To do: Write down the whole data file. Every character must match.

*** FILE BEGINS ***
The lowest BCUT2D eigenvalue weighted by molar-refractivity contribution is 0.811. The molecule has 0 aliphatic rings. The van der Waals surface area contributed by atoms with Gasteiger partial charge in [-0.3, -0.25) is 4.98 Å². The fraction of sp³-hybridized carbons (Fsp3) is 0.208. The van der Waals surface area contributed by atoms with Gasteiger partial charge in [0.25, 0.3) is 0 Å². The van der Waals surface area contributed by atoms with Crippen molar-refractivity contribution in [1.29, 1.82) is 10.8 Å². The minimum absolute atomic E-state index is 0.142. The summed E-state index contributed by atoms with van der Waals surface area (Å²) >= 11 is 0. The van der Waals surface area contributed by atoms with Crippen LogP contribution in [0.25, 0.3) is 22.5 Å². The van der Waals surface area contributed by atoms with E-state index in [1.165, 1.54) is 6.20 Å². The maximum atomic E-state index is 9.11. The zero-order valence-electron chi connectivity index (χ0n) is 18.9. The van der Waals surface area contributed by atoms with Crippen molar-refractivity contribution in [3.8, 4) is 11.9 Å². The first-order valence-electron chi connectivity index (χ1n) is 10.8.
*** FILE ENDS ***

The lowest BCUT2D eigenvalue weighted by molar-refractivity contribution is 0.811. The molecule has 0 aliphatic rings. The van der Waals surface area contributed by atoms with Gasteiger partial charge in [-0.3, -0.25) is 4.98 Å². The fraction of sp³-hybridized carbons (Fsp3) is 0.208. The van der Waals surface area contributed by atoms with Gasteiger partial charge in [0.25, 0.3) is 0 Å². The van der Waals surface area contributed by atoms with Crippen molar-refractivity contribution in [1.29, 1.82) is 10.8 Å². The minimum absolute atomic E-state index is 0.142. The summed E-state index contributed by atoms with van der Waals surface area (Å²) >= 11 is 0. The van der Waals surface area contributed by atoms with Crippen LogP contribution in [0.25, 0.3) is 22.5 Å². The van der Waals surface area contributed by atoms with E-state index in [1.165, 1.54) is 6.20 Å². The maximum atomic E-state index is 9.11. The zero-order valence-electron chi connectivity index (χ0n) is 18.9. The van der Waals surface area contributed by atoms with Crippen molar-refractivity contribution in [3.8, 4) is 11.9 Å². The first-order valence-electron chi connectivity index (χ1n) is 10.8.